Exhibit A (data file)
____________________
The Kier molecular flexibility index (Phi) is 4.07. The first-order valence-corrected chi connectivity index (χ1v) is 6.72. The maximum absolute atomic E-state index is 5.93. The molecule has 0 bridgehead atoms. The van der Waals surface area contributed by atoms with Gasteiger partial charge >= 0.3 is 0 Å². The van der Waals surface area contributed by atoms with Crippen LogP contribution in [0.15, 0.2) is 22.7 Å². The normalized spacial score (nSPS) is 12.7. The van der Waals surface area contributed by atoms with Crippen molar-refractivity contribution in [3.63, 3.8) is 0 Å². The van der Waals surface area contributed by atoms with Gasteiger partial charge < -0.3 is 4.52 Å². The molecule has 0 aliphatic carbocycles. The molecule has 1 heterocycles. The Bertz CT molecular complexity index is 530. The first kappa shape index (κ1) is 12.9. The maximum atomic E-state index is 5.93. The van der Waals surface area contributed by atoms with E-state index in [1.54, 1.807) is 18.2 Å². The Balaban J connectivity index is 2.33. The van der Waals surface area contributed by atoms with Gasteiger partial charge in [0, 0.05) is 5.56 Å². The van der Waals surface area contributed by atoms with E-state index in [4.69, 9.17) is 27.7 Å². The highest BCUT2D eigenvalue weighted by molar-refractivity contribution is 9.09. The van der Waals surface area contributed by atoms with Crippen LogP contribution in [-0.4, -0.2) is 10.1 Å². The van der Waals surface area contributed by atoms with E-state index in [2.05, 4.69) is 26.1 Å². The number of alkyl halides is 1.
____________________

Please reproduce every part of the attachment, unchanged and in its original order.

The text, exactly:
The Kier molecular flexibility index (Phi) is 4.07. The first-order valence-corrected chi connectivity index (χ1v) is 6.72. The maximum absolute atomic E-state index is 5.93. The molecule has 0 bridgehead atoms. The van der Waals surface area contributed by atoms with Gasteiger partial charge >= 0.3 is 0 Å². The van der Waals surface area contributed by atoms with Crippen LogP contribution in [0.15, 0.2) is 22.7 Å². The normalized spacial score (nSPS) is 12.7. The van der Waals surface area contributed by atoms with Crippen molar-refractivity contribution in [3.63, 3.8) is 0 Å². The van der Waals surface area contributed by atoms with Gasteiger partial charge < -0.3 is 4.52 Å². The molecule has 0 aliphatic carbocycles. The molecule has 1 heterocycles. The Bertz CT molecular complexity index is 530. The first kappa shape index (κ1) is 12.9. The maximum atomic E-state index is 5.93. The van der Waals surface area contributed by atoms with E-state index in [1.54, 1.807) is 18.2 Å². The Balaban J connectivity index is 2.33. The van der Waals surface area contributed by atoms with Gasteiger partial charge in [0, 0.05) is 5.56 Å². The van der Waals surface area contributed by atoms with E-state index in [4.69, 9.17) is 27.7 Å². The highest BCUT2D eigenvalue weighted by molar-refractivity contribution is 9.09. The van der Waals surface area contributed by atoms with Crippen LogP contribution in [-0.4, -0.2) is 10.1 Å². The van der Waals surface area contributed by atoms with E-state index in [2.05, 4.69) is 26.1 Å². The number of alkyl halides is 1.